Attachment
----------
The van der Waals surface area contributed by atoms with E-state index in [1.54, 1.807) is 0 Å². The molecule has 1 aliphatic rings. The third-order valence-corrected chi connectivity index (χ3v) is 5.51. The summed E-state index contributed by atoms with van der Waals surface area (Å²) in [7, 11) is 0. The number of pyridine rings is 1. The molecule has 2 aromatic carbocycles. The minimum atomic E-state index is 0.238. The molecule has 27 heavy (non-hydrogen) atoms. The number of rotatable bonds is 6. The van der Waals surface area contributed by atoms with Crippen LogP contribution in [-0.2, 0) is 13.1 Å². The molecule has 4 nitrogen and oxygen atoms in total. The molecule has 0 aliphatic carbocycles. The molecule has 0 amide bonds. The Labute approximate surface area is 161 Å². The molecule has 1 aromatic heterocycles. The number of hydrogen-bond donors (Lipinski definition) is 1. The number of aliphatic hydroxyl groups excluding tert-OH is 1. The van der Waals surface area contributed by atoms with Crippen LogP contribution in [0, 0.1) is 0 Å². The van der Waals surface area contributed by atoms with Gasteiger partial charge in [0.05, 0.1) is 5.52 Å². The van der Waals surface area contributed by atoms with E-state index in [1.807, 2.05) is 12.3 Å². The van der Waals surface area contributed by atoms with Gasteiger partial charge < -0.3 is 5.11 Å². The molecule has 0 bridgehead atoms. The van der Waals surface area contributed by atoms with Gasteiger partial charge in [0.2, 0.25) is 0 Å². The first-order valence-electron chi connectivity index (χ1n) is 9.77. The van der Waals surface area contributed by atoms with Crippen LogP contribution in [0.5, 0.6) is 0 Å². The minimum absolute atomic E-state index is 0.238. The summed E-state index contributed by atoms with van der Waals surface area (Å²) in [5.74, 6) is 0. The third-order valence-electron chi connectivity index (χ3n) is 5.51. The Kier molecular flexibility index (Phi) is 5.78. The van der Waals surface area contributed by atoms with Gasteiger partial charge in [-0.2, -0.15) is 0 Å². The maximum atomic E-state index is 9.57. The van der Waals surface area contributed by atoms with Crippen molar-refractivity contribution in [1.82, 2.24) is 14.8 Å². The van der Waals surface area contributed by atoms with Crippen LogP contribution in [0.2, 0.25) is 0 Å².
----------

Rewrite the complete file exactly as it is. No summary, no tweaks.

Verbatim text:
The van der Waals surface area contributed by atoms with E-state index in [1.54, 1.807) is 0 Å². The molecule has 1 aliphatic rings. The third-order valence-corrected chi connectivity index (χ3v) is 5.51. The summed E-state index contributed by atoms with van der Waals surface area (Å²) in [7, 11) is 0. The number of pyridine rings is 1. The molecule has 2 aromatic carbocycles. The minimum atomic E-state index is 0.238. The molecule has 27 heavy (non-hydrogen) atoms. The number of rotatable bonds is 6. The van der Waals surface area contributed by atoms with Crippen LogP contribution in [-0.2, 0) is 13.1 Å². The molecule has 4 nitrogen and oxygen atoms in total. The molecule has 0 aliphatic carbocycles. The molecule has 0 amide bonds. The Labute approximate surface area is 161 Å². The molecule has 1 aromatic heterocycles. The number of hydrogen-bond donors (Lipinski definition) is 1. The number of aliphatic hydroxyl groups excluding tert-OH is 1. The van der Waals surface area contributed by atoms with Crippen LogP contribution in [0, 0.1) is 0 Å². The van der Waals surface area contributed by atoms with Gasteiger partial charge in [0.05, 0.1) is 5.52 Å². The van der Waals surface area contributed by atoms with E-state index in [1.807, 2.05) is 12.3 Å². The van der Waals surface area contributed by atoms with Gasteiger partial charge < -0.3 is 5.11 Å². The molecule has 0 bridgehead atoms. The van der Waals surface area contributed by atoms with Gasteiger partial charge in [0.2, 0.25) is 0 Å². The first-order valence-electron chi connectivity index (χ1n) is 9.77. The van der Waals surface area contributed by atoms with Crippen LogP contribution in [0.5, 0.6) is 0 Å². The minimum absolute atomic E-state index is 0.238. The summed E-state index contributed by atoms with van der Waals surface area (Å²) in [5.74, 6) is 0. The third-order valence-electron chi connectivity index (χ3n) is 5.51. The Kier molecular flexibility index (Phi) is 5.78. The van der Waals surface area contributed by atoms with Gasteiger partial charge in [-0.2, -0.15) is 0 Å². The maximum atomic E-state index is 9.57. The van der Waals surface area contributed by atoms with Crippen molar-refractivity contribution in [1.82, 2.24) is 14.8 Å². The van der Waals surface area contributed by atoms with Crippen LogP contribution in [0.2, 0.25) is 0 Å².